Kama Sutra

  • TRANSLATOR'S NOTES
    - Preface
    - Introduction

  • PART I: INTRODUCTORY
    - Chapter I
    - Chapter II
    - Chapter III
    - Chapter IV
    - Chapter V

  • PART II: ON SEXUAL UNION
    - Chapter I
    - Chapter II
    - Chapter III
    - Chapter IV
    - Chapter V
    - Chapter VI
    - Chapter VII
    - Chapter VIII
    - Chapter IX
    - Chapter X

  • PART III: ABOUT THE ACQUISITION OF A WIFE
    - Chapter I
    - Chapter II
    - Chapter III
    - Chapter IV
    - Chapter V

  • PART IV: ABOUT A WIFE
    - Chapter I
    - Chapter II

  • PART V: ABOUT THE WIVES OF OTHER PEOPLE
    - Chapter I
    - Chapter II
    - Chapter III
    - Chapter IV
    - Chapter V
    - Chapter VI

  • PART VI: ABOUT COURTESANS
    - Introductory Remarks - Chapter I
    - Chapter II
    - Chapter III
    - Chapter IV
    - Chapter V
    - Chapter VI

  • PART VII: ON THE MEANS OF ATTRACTING OTHERS TO ONE'S SELF
    - Chapter I
    - Chapter II

  • CONCLUDING REMARKS

  • MODERN KAMA SUTRA



  • PART VI
    CHAPTER V
    Of different kinds of Gain


    When one of the two lovers is grateful, and the other liberal, some sages say that the liberal one should be preferred, but Vatsyayana is of opinion that the former should be chosen, because liberal men are generally haughty, plain spoken, and wanting in consideration towards others. Even though these liberal men have been on friendly terms for a long time, yet if they see any fault in the courtesan, or are told lies about her by some other woman, they do not care for past services, but leave abruptly. On the other hand the grateful man does not at once break off from her, on account of a regard for the pains she may have taken to please him. In this case also the choice is to be guided with respect to what may happen in future.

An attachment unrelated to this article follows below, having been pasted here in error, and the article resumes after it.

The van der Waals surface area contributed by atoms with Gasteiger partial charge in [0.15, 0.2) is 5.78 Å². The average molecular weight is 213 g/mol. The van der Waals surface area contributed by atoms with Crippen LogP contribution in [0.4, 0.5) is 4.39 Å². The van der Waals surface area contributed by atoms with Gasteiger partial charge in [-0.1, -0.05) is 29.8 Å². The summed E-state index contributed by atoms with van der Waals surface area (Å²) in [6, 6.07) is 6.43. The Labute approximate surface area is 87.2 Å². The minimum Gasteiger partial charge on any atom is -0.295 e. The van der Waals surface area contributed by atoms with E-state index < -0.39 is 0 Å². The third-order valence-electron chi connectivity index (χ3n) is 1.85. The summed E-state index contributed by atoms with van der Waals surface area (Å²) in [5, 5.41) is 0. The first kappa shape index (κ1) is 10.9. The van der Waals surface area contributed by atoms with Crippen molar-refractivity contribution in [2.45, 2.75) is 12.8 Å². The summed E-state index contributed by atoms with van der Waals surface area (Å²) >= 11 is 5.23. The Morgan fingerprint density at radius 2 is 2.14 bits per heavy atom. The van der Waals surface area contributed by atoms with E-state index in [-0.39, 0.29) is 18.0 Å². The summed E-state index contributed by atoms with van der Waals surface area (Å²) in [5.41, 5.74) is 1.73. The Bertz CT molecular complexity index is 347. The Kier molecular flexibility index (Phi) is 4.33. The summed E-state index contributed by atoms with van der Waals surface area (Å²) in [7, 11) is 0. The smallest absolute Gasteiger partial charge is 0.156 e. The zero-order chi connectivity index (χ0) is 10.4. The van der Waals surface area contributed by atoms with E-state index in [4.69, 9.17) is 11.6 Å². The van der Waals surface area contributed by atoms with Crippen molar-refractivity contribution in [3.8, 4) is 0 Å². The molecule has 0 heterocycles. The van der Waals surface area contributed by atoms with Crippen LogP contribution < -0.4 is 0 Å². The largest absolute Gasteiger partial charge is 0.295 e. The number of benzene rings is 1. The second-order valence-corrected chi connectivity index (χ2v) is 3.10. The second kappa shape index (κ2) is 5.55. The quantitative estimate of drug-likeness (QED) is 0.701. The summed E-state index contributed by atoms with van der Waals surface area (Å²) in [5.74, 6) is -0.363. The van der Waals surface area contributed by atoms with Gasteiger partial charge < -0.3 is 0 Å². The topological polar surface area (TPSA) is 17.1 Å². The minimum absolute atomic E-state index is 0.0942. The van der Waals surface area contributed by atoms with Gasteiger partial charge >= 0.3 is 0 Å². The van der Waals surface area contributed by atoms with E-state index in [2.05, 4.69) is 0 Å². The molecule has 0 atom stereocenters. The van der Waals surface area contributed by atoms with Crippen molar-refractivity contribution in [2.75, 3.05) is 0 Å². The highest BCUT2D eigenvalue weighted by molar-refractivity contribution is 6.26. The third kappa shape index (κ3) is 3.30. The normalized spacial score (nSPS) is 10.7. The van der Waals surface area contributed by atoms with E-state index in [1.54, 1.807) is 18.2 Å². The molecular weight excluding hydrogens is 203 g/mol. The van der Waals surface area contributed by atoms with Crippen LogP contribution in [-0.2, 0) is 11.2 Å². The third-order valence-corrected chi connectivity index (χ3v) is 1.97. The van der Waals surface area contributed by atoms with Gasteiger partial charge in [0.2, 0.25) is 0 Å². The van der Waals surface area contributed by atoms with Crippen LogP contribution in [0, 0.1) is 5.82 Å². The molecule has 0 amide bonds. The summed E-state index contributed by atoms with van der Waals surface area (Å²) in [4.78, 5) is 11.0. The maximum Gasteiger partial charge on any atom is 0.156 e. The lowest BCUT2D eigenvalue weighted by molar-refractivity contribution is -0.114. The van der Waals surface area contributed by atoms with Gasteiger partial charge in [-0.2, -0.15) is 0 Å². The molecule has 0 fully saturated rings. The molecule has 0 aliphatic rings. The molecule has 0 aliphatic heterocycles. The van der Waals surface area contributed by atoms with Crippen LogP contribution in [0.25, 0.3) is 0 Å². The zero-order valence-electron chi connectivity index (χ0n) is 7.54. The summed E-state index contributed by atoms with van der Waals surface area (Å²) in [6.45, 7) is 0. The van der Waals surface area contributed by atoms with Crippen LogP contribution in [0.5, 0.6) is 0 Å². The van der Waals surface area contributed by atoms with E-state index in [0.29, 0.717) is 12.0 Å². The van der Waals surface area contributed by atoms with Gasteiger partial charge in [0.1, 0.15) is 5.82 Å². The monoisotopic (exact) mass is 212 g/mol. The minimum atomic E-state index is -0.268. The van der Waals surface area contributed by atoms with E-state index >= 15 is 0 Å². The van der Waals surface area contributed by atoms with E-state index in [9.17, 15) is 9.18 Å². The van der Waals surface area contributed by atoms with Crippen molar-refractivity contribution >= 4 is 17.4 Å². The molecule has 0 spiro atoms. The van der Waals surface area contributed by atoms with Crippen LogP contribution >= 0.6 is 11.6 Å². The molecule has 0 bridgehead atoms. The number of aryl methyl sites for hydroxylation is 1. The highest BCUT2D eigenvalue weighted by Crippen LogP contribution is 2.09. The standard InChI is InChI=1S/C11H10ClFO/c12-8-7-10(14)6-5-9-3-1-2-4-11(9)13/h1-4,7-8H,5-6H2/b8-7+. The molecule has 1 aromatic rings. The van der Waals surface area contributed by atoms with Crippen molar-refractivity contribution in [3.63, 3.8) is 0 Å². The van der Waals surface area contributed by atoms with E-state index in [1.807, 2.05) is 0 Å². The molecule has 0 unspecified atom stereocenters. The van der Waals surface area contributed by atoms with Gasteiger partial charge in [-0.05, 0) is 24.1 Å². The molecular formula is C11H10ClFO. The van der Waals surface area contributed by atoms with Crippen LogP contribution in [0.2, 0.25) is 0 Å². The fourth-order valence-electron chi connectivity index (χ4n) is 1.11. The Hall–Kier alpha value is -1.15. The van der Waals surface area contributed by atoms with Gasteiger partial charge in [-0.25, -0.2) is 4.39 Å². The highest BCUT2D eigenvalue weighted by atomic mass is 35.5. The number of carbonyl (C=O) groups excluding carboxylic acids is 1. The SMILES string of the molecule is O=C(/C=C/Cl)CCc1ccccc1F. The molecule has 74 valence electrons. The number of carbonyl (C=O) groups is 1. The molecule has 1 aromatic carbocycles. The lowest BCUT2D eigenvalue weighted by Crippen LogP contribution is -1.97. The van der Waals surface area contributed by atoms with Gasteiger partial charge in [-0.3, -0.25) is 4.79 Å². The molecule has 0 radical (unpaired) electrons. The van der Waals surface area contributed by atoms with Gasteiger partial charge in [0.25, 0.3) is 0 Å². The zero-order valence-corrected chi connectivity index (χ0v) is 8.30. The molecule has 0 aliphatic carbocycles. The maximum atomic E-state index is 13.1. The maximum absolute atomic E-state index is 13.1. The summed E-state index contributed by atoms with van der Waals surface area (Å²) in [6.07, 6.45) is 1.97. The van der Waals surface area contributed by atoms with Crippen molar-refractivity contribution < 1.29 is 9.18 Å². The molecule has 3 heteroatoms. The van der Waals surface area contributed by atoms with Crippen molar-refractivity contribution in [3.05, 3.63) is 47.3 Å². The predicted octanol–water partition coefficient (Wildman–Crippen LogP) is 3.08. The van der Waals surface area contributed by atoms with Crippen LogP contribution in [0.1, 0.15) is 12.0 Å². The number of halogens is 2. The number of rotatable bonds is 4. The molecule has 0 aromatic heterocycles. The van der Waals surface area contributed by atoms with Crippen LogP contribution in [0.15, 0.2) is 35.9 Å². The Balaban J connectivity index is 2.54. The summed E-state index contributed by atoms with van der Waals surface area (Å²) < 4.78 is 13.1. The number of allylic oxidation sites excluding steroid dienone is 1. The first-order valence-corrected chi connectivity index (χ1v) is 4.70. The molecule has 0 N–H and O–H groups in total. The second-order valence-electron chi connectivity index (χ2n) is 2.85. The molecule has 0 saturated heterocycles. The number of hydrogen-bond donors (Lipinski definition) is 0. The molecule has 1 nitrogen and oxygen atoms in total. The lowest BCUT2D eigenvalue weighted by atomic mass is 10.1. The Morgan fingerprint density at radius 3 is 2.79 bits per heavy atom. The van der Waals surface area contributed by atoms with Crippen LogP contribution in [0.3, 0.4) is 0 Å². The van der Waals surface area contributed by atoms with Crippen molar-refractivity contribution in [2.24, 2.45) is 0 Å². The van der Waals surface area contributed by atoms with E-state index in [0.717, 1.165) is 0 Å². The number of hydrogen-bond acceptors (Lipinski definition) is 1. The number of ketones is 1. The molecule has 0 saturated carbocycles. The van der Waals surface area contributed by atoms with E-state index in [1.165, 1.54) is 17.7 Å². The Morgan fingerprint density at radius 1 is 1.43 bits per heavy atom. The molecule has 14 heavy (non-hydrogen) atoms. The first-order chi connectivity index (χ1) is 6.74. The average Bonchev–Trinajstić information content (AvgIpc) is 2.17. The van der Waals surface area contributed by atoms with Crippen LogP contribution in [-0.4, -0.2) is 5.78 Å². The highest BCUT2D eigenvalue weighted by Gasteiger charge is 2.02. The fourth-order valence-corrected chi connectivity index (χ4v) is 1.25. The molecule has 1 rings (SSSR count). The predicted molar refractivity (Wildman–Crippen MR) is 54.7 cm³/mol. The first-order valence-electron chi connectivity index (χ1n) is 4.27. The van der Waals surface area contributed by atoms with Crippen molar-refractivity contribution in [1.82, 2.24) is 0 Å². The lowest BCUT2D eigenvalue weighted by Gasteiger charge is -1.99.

When an occasion for complying with the request of a friend, and a chance of getting money come together, the sages say that the chance of getting money should be preferred. But Vatsyayana thinks that the money can be obtained tomorrow as well as today, but if the request of a friend be riot at once complied with, he may become disaffected. Even here, in making the choice, regard must be paid to future good fortune.

    On such an occasion, however, the courtesan might pacify her friend by pretending to have some work to do, and telling him that his request will be complied with next day, and in this way secure the chance of getting the money that has been offered her.

    When the chance of getting money and the chance of avoiding some disaster come at the same time, the sages are of opinion that the chance of getting money should be preferred, but Vatsyayana says that money has only a limited importance, while a disaster that is once averted may never occur again. Here, however, the choice should be guided by the greatness or smallness of the disaster.

    The gains of the wealthiest and best kind of courtesans are to be spent as follows:

    Building temples, tanks, and gardens; giving a thousand cows to different Brahmans; carrying on the worship of the Gods, and celebrating festivals in their honour; and lastly, performing such vows as may be within their means.

    The gains of other courtesans are to be spent as follows:

    Having a white dress to wear every day; getting sufficient food and drink to satisfy hunger and thirst; eating daily a perfumed tambula, i.e. a mixture of betel nut and betel leaves; and wearing ornaments gilt with gold. The sages say that these represent the gains of all the middle and lower classes of courtesans, but Vatsyayana is of opinion that their gains cannot be calculated, or fixed in any way, as these depend on the influence of the place, the customs of the people, their own appearance, and many other things.



    Kama Sutra